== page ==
We receive many queries from clients who are asking us 'Whose contract conditions apply?' The starting point is often the Excello case. We suspect that the whole of the procurement profession has studied this case, very diligently. The circumstances of each situation needs to be clearly understood before reaching a conclusion. We monitor legal cases and now draw your attention to a case that was reported on the 4th October 2011 from the High Court of Ireland. It is complex and has the interesting dimensions of the battle of the forms, implied terms and custom and practice in an industrial sector. The plaintiff Noreside Construction Ltd had a contract from Dublin City Council and purchased aggregate from Irish Asphalt Ltd. It was later found that the aggregate had Pyrite present. The judge was asked whose terms and conditions applied. The buyer e-mailed a purchase order. The Purchase Order conditions were printed on the reverse but there was no reference to such conditions on the front side of the Purchase Order. The defendent commenced supplying aggregate. For each delivery there was a delivery docket signed on behalf of the defendant and the plaintiff. Each delivery docket stated on its face, at the bottom, "This material is sold subject to the terms and conditions available on request". The argument over whose conditions applied impacted on liability. Very briefly the Purchase Order conditions held the supplier accountable for all claims, whereas the defendant's liability was limited to the cost of their replacement. The judge found that neither set of terms and conditions applied. The logic is contained in the judgment. So now the logic moved into implied terms of contract. The list of requirements that must be fulfilled before a custom may be implied are set out in the judgment and the Judge concluded that the evidence adduced by the defendant fell short of establishing a custom of a type which would permit the Court to find that where a contractor operating in the construction industry, such as the plaintiff, enters into a contract with a quarry operator for the supply of aggregate for a construction contract, it could be objectively determined that both parties must be taken to have known of it and intended that it should form part of the contract. The Judge found there is an implied condition of merchantable quality pursuant to s.14(2) of the Sale of Goods Act 1893 as inserted by s.10 of the Sale of Goods and Supply of Service Act 1980. Is this the end of it? No. At paragraph 54 of the judgement, it is stated that "I wish to make it clear that all issues relating to questions as to whether or not the aggregate and stone supplied by the defendant to the plaintiff pursuant to the contract of supply between March 2003 and May 2005 for the  development at the Fingas site was or was not of merchantable quality are matters for the full hearing of the plaintiff's claim herein".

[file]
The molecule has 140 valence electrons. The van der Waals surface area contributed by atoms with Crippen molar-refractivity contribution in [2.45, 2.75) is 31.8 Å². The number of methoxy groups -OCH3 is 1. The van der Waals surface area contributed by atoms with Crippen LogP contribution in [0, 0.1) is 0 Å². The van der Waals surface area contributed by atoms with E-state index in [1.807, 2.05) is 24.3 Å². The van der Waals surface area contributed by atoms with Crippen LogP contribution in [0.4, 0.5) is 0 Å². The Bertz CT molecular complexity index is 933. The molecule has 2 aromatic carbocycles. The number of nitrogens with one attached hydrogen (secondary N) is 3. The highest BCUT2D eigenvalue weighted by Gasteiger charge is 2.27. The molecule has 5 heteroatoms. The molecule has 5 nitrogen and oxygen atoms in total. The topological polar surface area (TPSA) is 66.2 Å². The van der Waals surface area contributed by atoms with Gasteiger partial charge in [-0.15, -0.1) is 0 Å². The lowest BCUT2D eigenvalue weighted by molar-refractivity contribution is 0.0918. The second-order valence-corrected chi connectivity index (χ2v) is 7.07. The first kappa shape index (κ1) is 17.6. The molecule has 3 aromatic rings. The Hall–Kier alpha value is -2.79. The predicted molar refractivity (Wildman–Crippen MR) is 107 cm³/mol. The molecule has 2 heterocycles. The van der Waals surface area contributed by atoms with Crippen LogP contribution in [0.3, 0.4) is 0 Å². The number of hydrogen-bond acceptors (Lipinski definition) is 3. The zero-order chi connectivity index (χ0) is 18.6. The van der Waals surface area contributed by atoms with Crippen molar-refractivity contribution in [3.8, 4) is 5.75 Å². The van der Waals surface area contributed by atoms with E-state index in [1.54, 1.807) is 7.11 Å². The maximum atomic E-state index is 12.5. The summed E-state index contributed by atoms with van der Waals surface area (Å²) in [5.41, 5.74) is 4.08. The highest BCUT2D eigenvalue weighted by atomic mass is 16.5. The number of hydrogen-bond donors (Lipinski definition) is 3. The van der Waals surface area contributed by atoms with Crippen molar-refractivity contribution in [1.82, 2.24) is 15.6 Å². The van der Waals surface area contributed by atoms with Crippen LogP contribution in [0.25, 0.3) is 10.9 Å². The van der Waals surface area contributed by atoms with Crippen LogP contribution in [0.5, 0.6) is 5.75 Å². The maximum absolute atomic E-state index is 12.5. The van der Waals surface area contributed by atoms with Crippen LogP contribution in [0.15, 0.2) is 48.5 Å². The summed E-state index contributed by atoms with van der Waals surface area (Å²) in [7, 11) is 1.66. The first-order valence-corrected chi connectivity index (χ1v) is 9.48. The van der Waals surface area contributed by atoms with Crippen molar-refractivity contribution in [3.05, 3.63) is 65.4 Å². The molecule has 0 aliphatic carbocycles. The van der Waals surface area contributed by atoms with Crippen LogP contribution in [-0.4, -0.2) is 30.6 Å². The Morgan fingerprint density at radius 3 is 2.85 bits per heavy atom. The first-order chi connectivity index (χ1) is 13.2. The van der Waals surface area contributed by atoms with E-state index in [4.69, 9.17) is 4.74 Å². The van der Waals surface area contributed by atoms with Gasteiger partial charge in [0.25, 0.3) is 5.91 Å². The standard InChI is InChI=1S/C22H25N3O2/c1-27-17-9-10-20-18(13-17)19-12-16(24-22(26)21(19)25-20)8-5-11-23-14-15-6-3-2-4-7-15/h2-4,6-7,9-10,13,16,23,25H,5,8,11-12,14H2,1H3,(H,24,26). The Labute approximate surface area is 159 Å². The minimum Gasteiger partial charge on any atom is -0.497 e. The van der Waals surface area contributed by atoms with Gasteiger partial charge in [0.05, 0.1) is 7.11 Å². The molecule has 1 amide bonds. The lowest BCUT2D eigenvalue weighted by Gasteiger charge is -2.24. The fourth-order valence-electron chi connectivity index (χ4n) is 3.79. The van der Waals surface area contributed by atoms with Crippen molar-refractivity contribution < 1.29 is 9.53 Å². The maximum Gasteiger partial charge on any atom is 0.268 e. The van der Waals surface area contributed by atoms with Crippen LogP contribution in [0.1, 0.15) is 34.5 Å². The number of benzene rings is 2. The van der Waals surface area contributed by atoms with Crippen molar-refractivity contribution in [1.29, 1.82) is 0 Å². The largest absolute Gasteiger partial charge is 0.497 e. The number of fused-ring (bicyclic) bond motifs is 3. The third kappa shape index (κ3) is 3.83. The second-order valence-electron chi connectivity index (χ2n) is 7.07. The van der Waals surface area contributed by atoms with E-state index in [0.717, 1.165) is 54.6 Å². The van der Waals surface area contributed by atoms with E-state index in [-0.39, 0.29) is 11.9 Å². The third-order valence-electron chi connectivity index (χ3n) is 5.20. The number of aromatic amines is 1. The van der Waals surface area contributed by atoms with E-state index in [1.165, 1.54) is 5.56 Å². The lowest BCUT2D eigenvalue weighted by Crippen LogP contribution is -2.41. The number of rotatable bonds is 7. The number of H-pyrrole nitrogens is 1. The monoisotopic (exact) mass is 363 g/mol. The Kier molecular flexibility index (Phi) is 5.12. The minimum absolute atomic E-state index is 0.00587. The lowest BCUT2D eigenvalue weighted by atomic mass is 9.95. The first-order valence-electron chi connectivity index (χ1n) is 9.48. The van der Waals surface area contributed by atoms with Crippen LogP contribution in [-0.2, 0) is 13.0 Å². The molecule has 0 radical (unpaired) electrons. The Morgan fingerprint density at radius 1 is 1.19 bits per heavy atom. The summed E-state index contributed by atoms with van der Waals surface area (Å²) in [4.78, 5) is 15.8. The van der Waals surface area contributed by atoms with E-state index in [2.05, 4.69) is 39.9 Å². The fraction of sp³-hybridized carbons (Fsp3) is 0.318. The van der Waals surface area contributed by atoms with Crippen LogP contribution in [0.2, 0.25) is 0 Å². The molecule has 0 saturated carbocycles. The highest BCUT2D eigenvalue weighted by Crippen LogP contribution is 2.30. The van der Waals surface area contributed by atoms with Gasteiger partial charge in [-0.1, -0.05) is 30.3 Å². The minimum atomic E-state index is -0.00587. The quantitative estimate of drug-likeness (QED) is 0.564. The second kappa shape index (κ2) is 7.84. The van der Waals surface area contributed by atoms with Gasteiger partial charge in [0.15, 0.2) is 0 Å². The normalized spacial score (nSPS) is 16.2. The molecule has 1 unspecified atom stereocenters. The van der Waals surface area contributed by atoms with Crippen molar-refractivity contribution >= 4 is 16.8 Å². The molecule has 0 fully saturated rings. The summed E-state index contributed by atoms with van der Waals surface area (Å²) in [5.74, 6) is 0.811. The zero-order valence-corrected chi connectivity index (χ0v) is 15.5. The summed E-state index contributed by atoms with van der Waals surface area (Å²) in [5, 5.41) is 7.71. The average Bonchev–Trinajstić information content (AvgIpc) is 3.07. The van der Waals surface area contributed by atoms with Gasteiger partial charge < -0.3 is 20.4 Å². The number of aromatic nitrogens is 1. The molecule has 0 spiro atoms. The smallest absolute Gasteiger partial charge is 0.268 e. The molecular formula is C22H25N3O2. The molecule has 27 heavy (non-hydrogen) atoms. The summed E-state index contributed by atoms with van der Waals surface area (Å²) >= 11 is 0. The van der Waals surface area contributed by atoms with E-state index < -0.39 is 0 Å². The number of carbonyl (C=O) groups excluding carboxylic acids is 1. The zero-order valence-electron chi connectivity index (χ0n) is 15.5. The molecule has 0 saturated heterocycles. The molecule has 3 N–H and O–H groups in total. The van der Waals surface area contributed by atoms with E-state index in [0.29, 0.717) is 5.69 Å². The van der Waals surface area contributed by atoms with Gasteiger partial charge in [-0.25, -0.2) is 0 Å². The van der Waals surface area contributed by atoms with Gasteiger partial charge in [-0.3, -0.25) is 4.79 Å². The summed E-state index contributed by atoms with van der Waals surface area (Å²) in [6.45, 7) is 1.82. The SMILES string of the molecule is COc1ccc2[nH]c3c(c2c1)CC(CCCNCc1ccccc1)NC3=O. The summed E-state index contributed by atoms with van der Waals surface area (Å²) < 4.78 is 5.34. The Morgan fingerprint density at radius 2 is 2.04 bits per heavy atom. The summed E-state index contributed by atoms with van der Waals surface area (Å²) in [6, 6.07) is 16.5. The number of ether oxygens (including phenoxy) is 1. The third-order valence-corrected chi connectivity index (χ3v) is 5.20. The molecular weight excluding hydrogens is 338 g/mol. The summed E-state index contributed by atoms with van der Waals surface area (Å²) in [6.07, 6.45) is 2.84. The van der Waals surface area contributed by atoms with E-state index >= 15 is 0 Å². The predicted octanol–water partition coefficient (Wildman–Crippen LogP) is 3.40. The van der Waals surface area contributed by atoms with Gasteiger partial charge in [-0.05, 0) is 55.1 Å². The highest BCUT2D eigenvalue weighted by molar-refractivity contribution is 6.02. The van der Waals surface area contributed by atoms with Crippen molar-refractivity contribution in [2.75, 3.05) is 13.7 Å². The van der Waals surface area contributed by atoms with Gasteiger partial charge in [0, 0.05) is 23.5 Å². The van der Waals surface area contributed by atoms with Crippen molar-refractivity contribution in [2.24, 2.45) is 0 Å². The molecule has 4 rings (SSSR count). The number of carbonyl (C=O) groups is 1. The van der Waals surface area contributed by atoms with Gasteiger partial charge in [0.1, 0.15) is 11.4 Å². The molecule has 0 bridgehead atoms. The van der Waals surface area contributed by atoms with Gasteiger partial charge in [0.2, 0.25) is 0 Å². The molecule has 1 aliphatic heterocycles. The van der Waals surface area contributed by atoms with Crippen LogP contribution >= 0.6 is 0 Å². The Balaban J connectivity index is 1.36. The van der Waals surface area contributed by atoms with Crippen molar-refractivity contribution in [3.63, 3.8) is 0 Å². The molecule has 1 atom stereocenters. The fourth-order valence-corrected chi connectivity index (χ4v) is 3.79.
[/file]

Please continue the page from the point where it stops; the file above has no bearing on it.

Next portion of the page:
If you have a contractual issue contact us and we will find you a solution.
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Supplier's financial position
Supplier's financial position

We are always advising clients to monitor a supplier's financial position. Knowing the position at the time we obtain annual reports is no longer enough, given the incidence of financial failures. We advocate that it is a strategic role for procurement to undertake monitoring supplier's finances. It is pertinent to read the judgment of Hackney Empire Limited v Aviva Insurance UK Limited (formerly trading as Norwich Union Insurance Limited) [2011] EWHC 2378 (TCC). It is a complex case regarding the provision of a Bond which secured the due performance of obligations under a contract. The detail is available on the BAILII website. It is relevant to note that HEL paid two installments of £500,000 and £250,000. The contractor went into administration after the payments were made. The judgment includes cross examination that includes the following passage:

Q. Well, you knew, didn't you, at the time that you were making these payments that you were making it to a contractor who was financially in dire straits because they were not able to pay their debts as they arose?

A. That's going a little further than I would, sir. I knew they had financial challenges. I wouldn't have said that they were in dire straits, but certainly we knew they had issues.